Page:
Following the recent incident in Nairobi, Kenya, we have had a lot of messages from worried volunteers – past and present – concerning our partner projects in Nakuru and its surrounding areas. Please see below an open letter from our director, Dan, regarding the situation with the Kenya schools, and what is being done as a result at our partner projects.
We have received lots of messages from volunteers recently, with questions about some of our partner schools in Kenya, so I wanted to write a blog with some news from my recent visit.
What happened in Kenya?
For context, you may have heard about a tragic incident that happened in Nairobi, Kenya in September, where a two-storey school building collapsed, leaving seven students dead and dozens injured.
It was widely reported that the building was constructed from timber and iron sheets, with a concrete floor separating the two levels. The school did not have permission to build the newer first floor and it is highly unlikely that permission to build such a structure, using those materials, would have ever been granted – it was an avoidable tragedy waiting to happen.
The incident caused widespread public anger at the poor standards in some schools across the country, which intensified pressure on national and local government to act. In response, the education ministry launched a nationwide campaign of school inspections, with a view to closing any schools that were deemed to be inadequate or unsafe.
How do our partner projects fit into this?
Thousands of ‘private’ or community schools – like the ones African Adventures supports – have been set up across Kenya in the absence of enough public (government) schools. A chronic lack of funding and accessibility has exacerbated the problem, particularly in urban areas, which are more densely populated. Whilst primary school education is free at the point of access, there are some ancillary costs that are unaffordable for many families, so these ‘private’ (or as we term them, ‘project’) schools provide an education to children from particularly poor backgrounds, without charging any fees. They are often set up by members of the community who want to help but do not necessarily have the financial means that one might expect a conventional private school to have. Facilities at these schools are, therefore, often basic, and one of the reasons African Adventures exists is to provide support to such schools.
What does this mean for our partner projects?
Inspectors visited all our partner schools in October. Each was considered safe, but they insisted on several improvements that needed to be made, in order to grant the school registration certificates which permit them to open for the new academic year in January. Unfortunately, they offered no funding towards financing these infrastructure upgrades, which left us with the rather mammoth task of raising the funds ourselves, at a time of year when we do not host lots of groups of volunteers.
What is the current situation and what is being done to help?
Thankfully, with generous support from several of our regular travelling groups – including Springfield School – and individual volunteers, and by allocating some of our own funds, African Adventures and African Adventures Foundation have provided funding for six new permanent classrooms, two sets of new toilets and school registration applications for our partner projects. As a result, I am delighted to confirm that The Walk Centre, Chaddy Mission School, Ungana Academy, Mama Kerry Hope Academy, Destiny West End Children’s Academy, and Cherish will all open at the beginning of the new academic year in January.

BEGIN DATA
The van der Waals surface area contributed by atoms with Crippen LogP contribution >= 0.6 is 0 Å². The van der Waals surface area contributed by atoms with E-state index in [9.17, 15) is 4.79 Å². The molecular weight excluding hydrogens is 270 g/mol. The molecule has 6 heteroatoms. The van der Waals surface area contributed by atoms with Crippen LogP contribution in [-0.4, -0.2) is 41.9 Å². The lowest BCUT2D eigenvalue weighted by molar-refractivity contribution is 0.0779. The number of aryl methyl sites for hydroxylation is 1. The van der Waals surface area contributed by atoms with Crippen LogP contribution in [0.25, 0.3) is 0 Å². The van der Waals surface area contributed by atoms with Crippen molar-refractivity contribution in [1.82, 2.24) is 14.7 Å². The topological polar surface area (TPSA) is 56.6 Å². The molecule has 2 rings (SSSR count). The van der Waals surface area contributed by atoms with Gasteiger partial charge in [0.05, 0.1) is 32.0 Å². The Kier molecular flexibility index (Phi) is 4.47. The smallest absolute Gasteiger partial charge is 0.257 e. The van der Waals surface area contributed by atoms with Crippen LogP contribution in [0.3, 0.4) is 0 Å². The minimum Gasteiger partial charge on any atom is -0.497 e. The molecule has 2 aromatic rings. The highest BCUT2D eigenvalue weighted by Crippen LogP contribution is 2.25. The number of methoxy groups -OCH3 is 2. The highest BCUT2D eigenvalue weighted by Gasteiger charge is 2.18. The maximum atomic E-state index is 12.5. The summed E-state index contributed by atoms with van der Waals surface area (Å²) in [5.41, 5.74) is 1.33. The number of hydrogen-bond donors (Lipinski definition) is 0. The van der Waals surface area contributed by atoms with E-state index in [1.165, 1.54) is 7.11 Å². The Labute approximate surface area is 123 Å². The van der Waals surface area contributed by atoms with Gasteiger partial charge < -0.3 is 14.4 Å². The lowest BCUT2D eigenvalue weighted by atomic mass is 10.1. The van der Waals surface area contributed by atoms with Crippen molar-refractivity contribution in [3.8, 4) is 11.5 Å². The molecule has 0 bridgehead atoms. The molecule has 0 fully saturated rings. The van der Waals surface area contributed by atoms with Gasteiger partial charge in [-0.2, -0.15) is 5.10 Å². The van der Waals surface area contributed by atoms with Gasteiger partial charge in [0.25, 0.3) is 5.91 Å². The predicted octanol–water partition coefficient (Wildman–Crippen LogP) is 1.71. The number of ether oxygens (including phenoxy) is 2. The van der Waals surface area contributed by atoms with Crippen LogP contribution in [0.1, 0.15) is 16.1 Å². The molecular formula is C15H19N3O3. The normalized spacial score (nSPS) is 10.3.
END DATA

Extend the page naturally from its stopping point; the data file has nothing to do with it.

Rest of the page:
We are awaiting confirmation on Jubilee Academy’s opening, which is due to be confirmed this week.
Bygrace Academy is, however, currently looking for a new home because the improvements requested would be more easily achieved at a new site with better quality buildings. We can then work with the project in the medium term to develop a site that the school can operate on for years to come. Our Kenya team is working with Grace, the Headteacher at Bygrace, to help her find a new plot over the Christmas break. If, for any reason, a new home for the school is not found by the beginning of January, when the school term begins, our other partner projects will step in to offer places to as many students from Bygrace as possible.
Considering that an estimated 45 schools have been closed down in Nakuru County alone in the last six weeks, the fact that almost all our partner schools will be opening in January is a testament to the valuable work our staff and volunteers have carried out throughout 2019 – otherwise, the list of requirements would have been greater.
The sad reality is, however, that thousands of children from other Kenya schools face being reschooled or, worse still, not having a new school to go to.
A final note…
We would like to have provided a more detailed response to individual queries before now and we appreciate some of you have been worried for weeks. However, we wanted to make sure that we were absolutely clear about what work needed to be done, the costs involved, how we could help, and what we needed to organise to ensure the schools can operate without worry in 2020.
Our work is far from finished; volunteers travelling in 2020 will be involved in vital building work as we aim for all the Kenya schools to become fully registered.
If you would like to help contribute towards the costs of future work needed at a project you have volunteered at, or want to get involved in our Christmas Meal Appeal which was launched last week, please do get in touch and we would be happy to provide more information.
Thanks for your support,
Dan and the African Adventures team
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